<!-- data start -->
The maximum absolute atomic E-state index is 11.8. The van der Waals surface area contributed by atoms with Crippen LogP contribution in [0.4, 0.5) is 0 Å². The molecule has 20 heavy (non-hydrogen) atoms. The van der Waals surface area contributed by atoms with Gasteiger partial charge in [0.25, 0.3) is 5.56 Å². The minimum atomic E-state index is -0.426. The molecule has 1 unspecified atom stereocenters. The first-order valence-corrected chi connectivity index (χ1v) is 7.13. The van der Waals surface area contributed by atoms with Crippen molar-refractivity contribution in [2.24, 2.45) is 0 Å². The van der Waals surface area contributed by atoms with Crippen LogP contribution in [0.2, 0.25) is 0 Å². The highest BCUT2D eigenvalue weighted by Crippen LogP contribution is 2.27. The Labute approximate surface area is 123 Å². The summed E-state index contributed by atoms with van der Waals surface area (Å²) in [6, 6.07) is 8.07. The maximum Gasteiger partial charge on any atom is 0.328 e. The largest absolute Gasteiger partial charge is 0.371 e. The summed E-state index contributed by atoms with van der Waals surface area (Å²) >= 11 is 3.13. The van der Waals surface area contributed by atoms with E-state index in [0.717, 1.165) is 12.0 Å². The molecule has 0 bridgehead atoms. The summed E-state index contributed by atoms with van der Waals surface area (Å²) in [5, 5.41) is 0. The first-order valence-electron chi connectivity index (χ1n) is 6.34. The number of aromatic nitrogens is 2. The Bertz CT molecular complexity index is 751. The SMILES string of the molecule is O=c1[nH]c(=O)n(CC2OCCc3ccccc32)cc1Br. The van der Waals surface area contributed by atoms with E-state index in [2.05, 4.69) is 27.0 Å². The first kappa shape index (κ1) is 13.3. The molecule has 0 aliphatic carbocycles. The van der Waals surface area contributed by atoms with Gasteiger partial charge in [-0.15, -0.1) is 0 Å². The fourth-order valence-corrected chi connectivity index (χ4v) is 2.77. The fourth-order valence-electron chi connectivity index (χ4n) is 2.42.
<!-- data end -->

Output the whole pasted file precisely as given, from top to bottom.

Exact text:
The maximum absolute atomic E-state index is 11.8. The van der Waals surface area contributed by atoms with Crippen LogP contribution in [0.4, 0.5) is 0 Å². The molecule has 20 heavy (non-hydrogen) atoms. The van der Waals surface area contributed by atoms with Gasteiger partial charge in [0.25, 0.3) is 5.56 Å². The minimum atomic E-state index is -0.426. The molecule has 1 unspecified atom stereocenters. The first-order valence-corrected chi connectivity index (χ1v) is 7.13. The van der Waals surface area contributed by atoms with Crippen molar-refractivity contribution in [2.24, 2.45) is 0 Å². The van der Waals surface area contributed by atoms with Crippen LogP contribution in [0.2, 0.25) is 0 Å². The highest BCUT2D eigenvalue weighted by Crippen LogP contribution is 2.27. The Labute approximate surface area is 123 Å². The summed E-state index contributed by atoms with van der Waals surface area (Å²) in [6, 6.07) is 8.07. The maximum Gasteiger partial charge on any atom is 0.328 e. The largest absolute Gasteiger partial charge is 0.371 e. The summed E-state index contributed by atoms with van der Waals surface area (Å²) >= 11 is 3.13. The van der Waals surface area contributed by atoms with E-state index in [0.717, 1.165) is 12.0 Å². The molecule has 0 bridgehead atoms. The summed E-state index contributed by atoms with van der Waals surface area (Å²) in [5, 5.41) is 0. The first-order valence-electron chi connectivity index (χ1n) is 6.34. The number of aromatic nitrogens is 2. The Bertz CT molecular complexity index is 751. The SMILES string of the molecule is O=c1[nH]c(=O)n(CC2OCCc3ccccc32)cc1Br. The van der Waals surface area contributed by atoms with E-state index in [2.05, 4.69) is 27.0 Å². The first kappa shape index (κ1) is 13.3. The molecule has 0 aliphatic carbocycles. The van der Waals surface area contributed by atoms with Gasteiger partial charge in [-0.15, -0.1) is 0 Å². The fourth-order valence-corrected chi connectivity index (χ4v) is 2.77. The fourth-order valence-electron chi connectivity index (χ4n) is 2.42.